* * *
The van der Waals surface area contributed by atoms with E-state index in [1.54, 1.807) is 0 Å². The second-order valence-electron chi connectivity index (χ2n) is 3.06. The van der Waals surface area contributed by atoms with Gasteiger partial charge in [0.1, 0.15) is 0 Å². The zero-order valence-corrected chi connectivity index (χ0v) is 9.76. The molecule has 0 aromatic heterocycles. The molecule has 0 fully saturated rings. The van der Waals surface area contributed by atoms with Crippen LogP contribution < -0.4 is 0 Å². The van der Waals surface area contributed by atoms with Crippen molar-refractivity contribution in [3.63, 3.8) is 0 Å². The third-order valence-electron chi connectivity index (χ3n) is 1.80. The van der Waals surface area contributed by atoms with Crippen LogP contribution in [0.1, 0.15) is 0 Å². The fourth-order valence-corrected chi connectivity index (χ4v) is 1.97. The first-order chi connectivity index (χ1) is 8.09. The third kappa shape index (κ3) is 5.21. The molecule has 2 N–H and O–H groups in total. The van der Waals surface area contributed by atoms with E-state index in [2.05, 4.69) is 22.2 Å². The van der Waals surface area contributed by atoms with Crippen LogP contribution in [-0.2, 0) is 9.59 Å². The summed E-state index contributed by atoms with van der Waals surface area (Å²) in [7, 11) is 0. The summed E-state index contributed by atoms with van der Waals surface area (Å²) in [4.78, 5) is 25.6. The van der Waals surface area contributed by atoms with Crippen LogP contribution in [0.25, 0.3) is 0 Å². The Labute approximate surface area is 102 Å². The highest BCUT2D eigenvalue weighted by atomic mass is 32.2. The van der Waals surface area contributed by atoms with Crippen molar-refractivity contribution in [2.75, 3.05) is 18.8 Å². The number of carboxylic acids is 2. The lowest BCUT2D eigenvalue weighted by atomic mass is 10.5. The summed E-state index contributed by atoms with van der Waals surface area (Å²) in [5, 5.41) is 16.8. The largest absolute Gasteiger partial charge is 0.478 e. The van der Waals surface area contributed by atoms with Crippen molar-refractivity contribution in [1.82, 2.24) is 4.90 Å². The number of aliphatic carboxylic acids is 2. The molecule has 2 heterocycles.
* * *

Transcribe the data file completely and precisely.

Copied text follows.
The van der Waals surface area contributed by atoms with E-state index in [1.54, 1.807) is 0 Å². The second-order valence-electron chi connectivity index (χ2n) is 3.06. The van der Waals surface area contributed by atoms with Gasteiger partial charge in [0.1, 0.15) is 0 Å². The zero-order valence-corrected chi connectivity index (χ0v) is 9.76. The molecule has 0 aromatic heterocycles. The molecule has 0 fully saturated rings. The van der Waals surface area contributed by atoms with Crippen LogP contribution < -0.4 is 0 Å². The van der Waals surface area contributed by atoms with Crippen molar-refractivity contribution in [3.63, 3.8) is 0 Å². The third-order valence-electron chi connectivity index (χ3n) is 1.80. The van der Waals surface area contributed by atoms with Crippen LogP contribution in [0.1, 0.15) is 0 Å². The fourth-order valence-corrected chi connectivity index (χ4v) is 1.97. The first-order chi connectivity index (χ1) is 8.09. The third kappa shape index (κ3) is 5.21. The molecule has 2 N–H and O–H groups in total. The van der Waals surface area contributed by atoms with E-state index in [2.05, 4.69) is 22.2 Å². The van der Waals surface area contributed by atoms with Crippen LogP contribution in [-0.2, 0) is 9.59 Å². The summed E-state index contributed by atoms with van der Waals surface area (Å²) in [7, 11) is 0. The summed E-state index contributed by atoms with van der Waals surface area (Å²) in [4.78, 5) is 25.6. The van der Waals surface area contributed by atoms with Crippen LogP contribution in [0.25, 0.3) is 0 Å². The Labute approximate surface area is 102 Å². The highest BCUT2D eigenvalue weighted by atomic mass is 32.2. The van der Waals surface area contributed by atoms with Crippen molar-refractivity contribution in [2.75, 3.05) is 18.8 Å². The number of carboxylic acids is 2. The lowest BCUT2D eigenvalue weighted by atomic mass is 10.5. The summed E-state index contributed by atoms with van der Waals surface area (Å²) in [5, 5.41) is 16.8. The largest absolute Gasteiger partial charge is 0.478 e. The van der Waals surface area contributed by atoms with Crippen molar-refractivity contribution in [1.82, 2.24) is 4.90 Å². The number of aliphatic carboxylic acids is 2. The molecule has 2 heterocycles.